11/08/2002 12:00AM

Insurance deal delayed once again


INGLEWOOD, Calif. - Ongoing negotiations with an insurance company has pushed the potential launch date of a less expensive worker's compensation program for California trainers from Nov. 15 to Nov. 22 at the earliest, according to a top racing official.

The new policies will be administered by American International Group, and were first presented to trainers in September. There have been repeated delays in the last three months.

"We've been going back and forth with the legal documents," said Ed Halpern, executive director of the California Thoroughbred Trainers. "They've shown a willingness to make a whole bunch of changes we felt were necessary."

Since March, when the last private insurance company stopped writing worker's compensation policies, racing officials have sought a private insurance company to provide affordable insurance coverage for backstretch workers and jockeys. For most of the year, trainers have been forced to buy policies through the government-backed State Fund, which is required to offer policies but has done so at much higher rates than trainers have paid in recent years.

So far, AIG is the lone company to step forward to offer a plan, and is doing so after legislation allowed the racing industry to redirect monies that were dedicated to a marketing fund and a stabling and vanning fund to help launch the program.

One concern for trainers is an early termination penalty that State Fund may administer to trainers that cancel policies to join AIG. The issue remains unresolved.

Experiment aims to reduce scratches

The California Horse Racing Board has doubled the number of days - from five to 10 - a horse is excluded from being entered after being placed on the veterinarian's list. The action was taken in an effort to reduce the number of late scratches.

In a one-page memo distributed Oct. 31 to veterinarians, stewards, and CHRB investigators, Roy Wood, the CHRB executive director, said the plan is an experiment that will apply only to the Hollywood Park fall meeting, which began Wednesday and runs through Dec. 22.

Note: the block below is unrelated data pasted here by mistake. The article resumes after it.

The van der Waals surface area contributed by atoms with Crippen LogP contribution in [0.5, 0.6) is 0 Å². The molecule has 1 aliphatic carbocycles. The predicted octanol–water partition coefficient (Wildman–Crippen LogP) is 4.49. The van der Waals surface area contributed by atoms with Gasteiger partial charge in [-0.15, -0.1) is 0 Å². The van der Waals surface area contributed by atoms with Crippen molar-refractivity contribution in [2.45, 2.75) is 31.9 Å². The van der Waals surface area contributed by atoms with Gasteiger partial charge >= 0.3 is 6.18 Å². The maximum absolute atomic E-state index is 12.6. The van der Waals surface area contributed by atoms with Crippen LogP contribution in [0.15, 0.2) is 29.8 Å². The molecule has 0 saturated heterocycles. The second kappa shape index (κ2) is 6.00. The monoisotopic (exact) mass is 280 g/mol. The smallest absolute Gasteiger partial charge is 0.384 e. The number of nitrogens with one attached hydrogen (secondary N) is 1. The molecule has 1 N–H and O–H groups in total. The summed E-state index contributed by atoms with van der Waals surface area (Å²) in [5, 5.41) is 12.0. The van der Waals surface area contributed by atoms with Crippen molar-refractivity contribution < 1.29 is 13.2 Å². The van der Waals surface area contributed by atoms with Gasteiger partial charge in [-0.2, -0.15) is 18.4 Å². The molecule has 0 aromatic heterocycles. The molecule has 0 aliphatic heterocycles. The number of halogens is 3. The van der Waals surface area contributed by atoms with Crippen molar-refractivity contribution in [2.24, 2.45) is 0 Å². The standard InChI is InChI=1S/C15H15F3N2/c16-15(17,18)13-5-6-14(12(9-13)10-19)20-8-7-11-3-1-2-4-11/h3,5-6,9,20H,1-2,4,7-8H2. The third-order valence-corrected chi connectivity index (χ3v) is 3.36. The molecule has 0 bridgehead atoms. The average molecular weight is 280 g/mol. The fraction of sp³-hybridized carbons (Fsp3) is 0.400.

"As you may know, this experiment is intended to reduce the number of program scratches to see if a longer period on the vet's list works as a deterrent," Wood wrote.

A late scratch is defined as a horse withdrawn after scratch time, which is 10 a.m. on the day preceding the race.

Hollywood Derby next for Century City

Century City, a Group 2 winner in Ireland who was third in the Bay Meadows Derby last weekend, will reappear in the $500,000 Hollywood Derby on Dec. 1, trainer Beau Greely said.

Greely will also start Like a Hero, who was fourth in the Travers Stakes, in a field that is expected to include Johar and Rock Opera, the first two finishers from the Oak Tree Derby at Santa Anita last month.

Lil Sister Stich targets Safely Kept

There are no graded stakes at Hollywood Park next weekend. Saturday, Puxa Saco, the winner of the Anoakia Stakes at Santa Anita last month, will attempt to win her second stakes in the $100,000 Moccasin Stakes for 2-year-old fillies over seven furlongs.

Next Sunday, Lil Sister Stich, the winner of the California Cup Distaff at Santa Anita on Nov. 2, may run in the $70,000 Safely Kept Handicap for fillies and mares over 5 1/2 furlongs on turf.

The nomination list of 22 includes Gabriellina Giof, the winner of the 2001 Manhattan Beach Handicap over the same course and distance.

Rochester may ship in for Turf Cup

Trainer Jonathan Sheppard is considering Rochester for the $250,000 Hollywood Turf Cup on Nov. 23, the first major stakes of the fall meeting.

The 6-year-old Rochester won the Kentucky Downs Turf and the Sycamore Breeders' Cup Stakes at Keeneland in late September and early October.

"He's kind of like a Grade 3 horse but we've never tried him in Grade 1 company," Sheppard said.

Sheppard said that With Anticipation, the runner-up in the Breeders' Cup Turf at Arlington Park on Oct. 26, has earned a winter vacation. "He came out of it well," he said. "He's done his job for us."

Delta Form, the winner of the Del Mar Handicap, is a probable for the Turf Cup.

* Julie Krone's win aboard Jade Vixen in Thursday's final race completed a sweep by favorites of the day's eight races. The highest winning mutuel of the day was Six Hitter ($6.40) in the sixth race. Even with a pick six carryover of more than $82,000, the $2 bet returned a paltry $230. Consolations with five winners paid $10.60.